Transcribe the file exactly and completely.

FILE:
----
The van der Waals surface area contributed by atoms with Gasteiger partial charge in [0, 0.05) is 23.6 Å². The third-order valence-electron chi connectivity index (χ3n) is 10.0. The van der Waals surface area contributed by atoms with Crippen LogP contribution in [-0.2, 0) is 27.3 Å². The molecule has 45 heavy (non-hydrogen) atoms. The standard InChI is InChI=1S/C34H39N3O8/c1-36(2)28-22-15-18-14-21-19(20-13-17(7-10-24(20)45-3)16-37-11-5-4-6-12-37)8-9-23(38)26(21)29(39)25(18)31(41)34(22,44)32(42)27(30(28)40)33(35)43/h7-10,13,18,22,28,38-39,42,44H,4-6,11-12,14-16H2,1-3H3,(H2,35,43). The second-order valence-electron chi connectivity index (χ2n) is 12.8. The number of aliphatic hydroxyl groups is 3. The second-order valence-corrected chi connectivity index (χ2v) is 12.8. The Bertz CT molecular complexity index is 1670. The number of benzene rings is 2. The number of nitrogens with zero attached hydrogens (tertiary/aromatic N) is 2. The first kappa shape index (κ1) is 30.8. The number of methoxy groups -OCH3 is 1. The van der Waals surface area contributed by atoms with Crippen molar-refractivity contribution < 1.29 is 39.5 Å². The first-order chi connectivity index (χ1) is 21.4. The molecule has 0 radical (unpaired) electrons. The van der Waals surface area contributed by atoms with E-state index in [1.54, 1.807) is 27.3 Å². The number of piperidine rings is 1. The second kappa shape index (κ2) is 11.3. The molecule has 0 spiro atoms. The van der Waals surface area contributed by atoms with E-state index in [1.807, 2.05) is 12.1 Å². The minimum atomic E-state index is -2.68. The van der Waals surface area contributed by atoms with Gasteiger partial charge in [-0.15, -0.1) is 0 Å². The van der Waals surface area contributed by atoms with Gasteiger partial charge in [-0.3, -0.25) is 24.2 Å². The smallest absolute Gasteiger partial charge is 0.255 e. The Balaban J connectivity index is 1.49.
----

The van der Waals surface area contributed by atoms with Gasteiger partial charge in [0, 0.05) is 23.6 Å². The third-order valence-electron chi connectivity index (χ3n) is 10.0. The van der Waals surface area contributed by atoms with Crippen LogP contribution in [-0.2, 0) is 27.3 Å². The molecule has 45 heavy (non-hydrogen) atoms. The standard InChI is InChI=1S/C34H39N3O8/c1-36(2)28-22-15-18-14-21-19(20-13-17(7-10-24(20)45-3)16-37-11-5-4-6-12-37)8-9-23(38)26(21)29(39)25(18)31(41)34(22,44)32(42)27(30(28)40)33(35)43/h7-10,13,18,22,28,38-39,42,44H,4-6,11-12,14-16H2,1-3H3,(H2,35,43). The second-order valence-electron chi connectivity index (χ2n) is 12.8. The number of aliphatic hydroxyl groups is 3. The second-order valence-corrected chi connectivity index (χ2v) is 12.8. The Bertz CT molecular complexity index is 1670. The number of benzene rings is 2. The number of nitrogens with zero attached hydrogens (tertiary/aromatic N) is 2. The first kappa shape index (κ1) is 30.8. The number of methoxy groups -OCH3 is 1. The van der Waals surface area contributed by atoms with Crippen molar-refractivity contribution < 1.29 is 39.5 Å². The first-order chi connectivity index (χ1) is 21.4. The molecule has 0 radical (unpaired) electrons. The van der Waals surface area contributed by atoms with E-state index in [1.54, 1.807) is 27.3 Å². The number of piperidine rings is 1. The second kappa shape index (κ2) is 11.3. The molecule has 0 spiro atoms. The van der Waals surface area contributed by atoms with E-state index in [1.807, 2.05) is 12.1 Å². The minimum atomic E-state index is -2.68. The van der Waals surface area contributed by atoms with Gasteiger partial charge in [-0.15, -0.1) is 0 Å². The van der Waals surface area contributed by atoms with Gasteiger partial charge in [-0.3, -0.25) is 24.2 Å². The smallest absolute Gasteiger partial charge is 0.255 e. The Balaban J connectivity index is 1.49.